Alopecia UK is pleased to announce that we have received funding to study the socioeconomic impact of alopecia areata (including alopecia totalis and alopecia universalis). This is a 1-year project, starting in January 2022.  The project will be led by Alopecia UK in collaboration with Fabio Zucchelli and his colleagues at the Centre for Appearance Research, Dr Matthew Harries (Consultant Dermatologist) and Professor Andrew Messenger (Consultant Dermatologist).

At Alopecia UK, we often hear from people that hair loss can have a significant financial cost to individuals. Costs we often hear about are associated with buying wigs, paying for permanent make-up such as microblading, buying specific products that may facilitate hair growth, and paying to see hair specialists privately, but there are other costs to hair loss. Some people tell us they struggle to find work because they feel anxious about their hair loss, others have said they don’t feel confident about going for promotion resulting in lost of opportunity and the financial incentives that go with that. In a nutshell, there are a lot of costs associated with hair loss – and this is what we mean when we talk about the ‘socioeconomic burden of alopecia areata’.

We have wanted to examine the costs associated with hair loss for some time, to help us to understand more about the impact alopecia has on everyday life. This can then help us advocate on behalf of people affected by alopecia to demonstrate the true impact it can have with the aim of dispelling the myth that ‘it’s just hair’.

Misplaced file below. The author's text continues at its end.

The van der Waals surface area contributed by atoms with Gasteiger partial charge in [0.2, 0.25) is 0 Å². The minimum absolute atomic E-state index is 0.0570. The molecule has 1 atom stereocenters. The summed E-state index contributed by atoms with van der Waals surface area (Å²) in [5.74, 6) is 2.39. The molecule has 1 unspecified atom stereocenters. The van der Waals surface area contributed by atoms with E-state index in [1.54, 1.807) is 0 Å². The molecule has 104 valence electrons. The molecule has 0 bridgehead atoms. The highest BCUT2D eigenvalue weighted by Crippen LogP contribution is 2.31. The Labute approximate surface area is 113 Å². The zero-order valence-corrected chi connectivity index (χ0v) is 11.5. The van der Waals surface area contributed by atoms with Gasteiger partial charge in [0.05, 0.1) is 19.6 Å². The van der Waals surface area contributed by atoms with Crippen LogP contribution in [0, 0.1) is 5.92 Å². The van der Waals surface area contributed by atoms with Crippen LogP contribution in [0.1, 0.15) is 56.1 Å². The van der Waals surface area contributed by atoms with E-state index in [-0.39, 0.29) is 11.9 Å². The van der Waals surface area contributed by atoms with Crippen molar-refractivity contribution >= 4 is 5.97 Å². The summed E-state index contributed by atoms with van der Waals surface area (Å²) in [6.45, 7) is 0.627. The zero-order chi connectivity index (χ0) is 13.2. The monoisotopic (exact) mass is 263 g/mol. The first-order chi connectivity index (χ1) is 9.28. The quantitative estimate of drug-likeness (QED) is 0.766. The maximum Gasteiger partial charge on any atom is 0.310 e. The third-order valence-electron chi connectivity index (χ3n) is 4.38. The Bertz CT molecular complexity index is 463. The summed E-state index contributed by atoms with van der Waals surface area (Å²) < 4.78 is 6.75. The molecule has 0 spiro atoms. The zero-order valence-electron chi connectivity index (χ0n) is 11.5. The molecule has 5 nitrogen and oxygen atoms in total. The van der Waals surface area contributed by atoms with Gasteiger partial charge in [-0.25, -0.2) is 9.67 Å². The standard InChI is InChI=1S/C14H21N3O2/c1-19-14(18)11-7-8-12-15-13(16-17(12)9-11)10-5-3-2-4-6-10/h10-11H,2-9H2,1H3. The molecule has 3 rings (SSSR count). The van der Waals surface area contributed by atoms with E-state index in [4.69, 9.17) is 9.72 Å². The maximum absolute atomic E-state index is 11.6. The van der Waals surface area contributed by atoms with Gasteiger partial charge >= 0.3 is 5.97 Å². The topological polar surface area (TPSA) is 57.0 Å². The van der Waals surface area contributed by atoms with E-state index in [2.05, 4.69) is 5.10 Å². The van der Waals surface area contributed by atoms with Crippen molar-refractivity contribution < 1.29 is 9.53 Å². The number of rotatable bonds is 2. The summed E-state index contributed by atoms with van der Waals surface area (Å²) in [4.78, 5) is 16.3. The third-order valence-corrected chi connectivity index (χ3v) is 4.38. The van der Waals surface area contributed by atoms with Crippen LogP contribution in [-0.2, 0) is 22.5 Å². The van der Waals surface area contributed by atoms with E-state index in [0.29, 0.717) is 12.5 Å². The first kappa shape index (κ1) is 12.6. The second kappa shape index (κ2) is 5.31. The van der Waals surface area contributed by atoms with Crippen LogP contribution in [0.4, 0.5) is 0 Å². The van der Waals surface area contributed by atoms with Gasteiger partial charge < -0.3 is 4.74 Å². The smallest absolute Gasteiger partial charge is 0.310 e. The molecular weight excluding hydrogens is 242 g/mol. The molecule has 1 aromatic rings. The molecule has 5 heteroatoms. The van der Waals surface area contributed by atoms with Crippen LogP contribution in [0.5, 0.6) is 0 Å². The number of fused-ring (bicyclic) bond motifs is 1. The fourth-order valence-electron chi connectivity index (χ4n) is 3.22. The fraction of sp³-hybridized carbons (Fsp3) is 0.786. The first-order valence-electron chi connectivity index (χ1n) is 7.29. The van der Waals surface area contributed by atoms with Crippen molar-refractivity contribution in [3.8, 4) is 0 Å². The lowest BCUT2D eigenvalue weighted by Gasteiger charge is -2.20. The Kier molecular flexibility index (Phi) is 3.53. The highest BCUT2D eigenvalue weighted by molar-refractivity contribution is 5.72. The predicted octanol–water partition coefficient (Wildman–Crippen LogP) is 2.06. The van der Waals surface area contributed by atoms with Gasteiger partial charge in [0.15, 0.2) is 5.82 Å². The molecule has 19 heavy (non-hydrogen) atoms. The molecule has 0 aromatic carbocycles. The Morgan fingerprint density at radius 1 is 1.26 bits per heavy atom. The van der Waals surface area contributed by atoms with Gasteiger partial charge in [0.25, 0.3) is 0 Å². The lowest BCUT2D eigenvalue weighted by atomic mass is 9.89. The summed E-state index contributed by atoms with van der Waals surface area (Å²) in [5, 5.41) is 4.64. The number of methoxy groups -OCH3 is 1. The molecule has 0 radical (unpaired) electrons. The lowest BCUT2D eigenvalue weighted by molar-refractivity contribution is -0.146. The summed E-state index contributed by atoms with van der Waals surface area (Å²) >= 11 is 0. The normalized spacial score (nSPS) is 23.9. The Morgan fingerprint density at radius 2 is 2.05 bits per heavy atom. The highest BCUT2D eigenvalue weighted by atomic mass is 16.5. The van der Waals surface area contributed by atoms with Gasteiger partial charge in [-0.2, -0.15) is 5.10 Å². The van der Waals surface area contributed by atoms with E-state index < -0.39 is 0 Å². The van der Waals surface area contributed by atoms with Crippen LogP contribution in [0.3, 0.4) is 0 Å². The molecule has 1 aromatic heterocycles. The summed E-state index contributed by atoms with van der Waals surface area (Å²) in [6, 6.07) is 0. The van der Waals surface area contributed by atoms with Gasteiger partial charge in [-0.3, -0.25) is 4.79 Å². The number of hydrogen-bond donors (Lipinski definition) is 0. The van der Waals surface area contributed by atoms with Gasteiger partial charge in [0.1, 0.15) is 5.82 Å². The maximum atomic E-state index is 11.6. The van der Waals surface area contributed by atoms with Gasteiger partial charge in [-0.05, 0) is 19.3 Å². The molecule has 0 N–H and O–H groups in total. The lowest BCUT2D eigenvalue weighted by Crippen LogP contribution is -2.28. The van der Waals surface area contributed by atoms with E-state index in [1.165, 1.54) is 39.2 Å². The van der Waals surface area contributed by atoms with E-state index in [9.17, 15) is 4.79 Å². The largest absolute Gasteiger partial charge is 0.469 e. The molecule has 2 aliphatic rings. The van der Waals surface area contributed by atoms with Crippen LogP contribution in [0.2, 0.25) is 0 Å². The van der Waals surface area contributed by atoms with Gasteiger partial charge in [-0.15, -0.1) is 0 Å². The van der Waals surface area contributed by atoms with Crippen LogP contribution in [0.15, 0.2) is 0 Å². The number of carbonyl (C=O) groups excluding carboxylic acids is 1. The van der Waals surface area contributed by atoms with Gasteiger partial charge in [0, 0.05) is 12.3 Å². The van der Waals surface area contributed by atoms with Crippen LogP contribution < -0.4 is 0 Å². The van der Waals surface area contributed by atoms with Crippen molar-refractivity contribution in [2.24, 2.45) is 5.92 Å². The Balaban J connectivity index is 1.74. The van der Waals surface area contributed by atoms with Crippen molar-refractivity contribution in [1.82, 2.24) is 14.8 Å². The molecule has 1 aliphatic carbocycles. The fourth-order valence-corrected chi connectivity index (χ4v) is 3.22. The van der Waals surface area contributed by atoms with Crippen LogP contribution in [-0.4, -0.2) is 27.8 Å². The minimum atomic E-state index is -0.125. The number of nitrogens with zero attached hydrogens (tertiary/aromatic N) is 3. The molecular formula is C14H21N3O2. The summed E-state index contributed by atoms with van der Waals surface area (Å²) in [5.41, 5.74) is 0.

In the coming weeks and months, we will be working with individuals affected by alopecia areata to help us think about the costs of managing the condition, whilst also thinking about how we can ask the right questions, in the right way. We will be working to develop a questionnaire which we hope many people with alopecia areata will complete. The more people that complete it, the more representative it will be of those affected. We look forward to sharing that questionnaire with our community later in the year. 

You may be reading this as someone with hair loss that is not alopecia areata asking why this is solely looking at this type of hair loss. The reason is that this funding-call was specific to alopecia areata.

As always, we want to thank everyone for supporting Alopecia UK. Hearing your experiences and listening to what is important to you is what helps shape what we do. This is a unique opportunity for Alopecia UK to lead on a piece of research that has individuals affected by alopecia areata at the centre of it and we look forward to sharing more information about the study soon.

We want to take this opportunity to thank Pfizer for funding this study.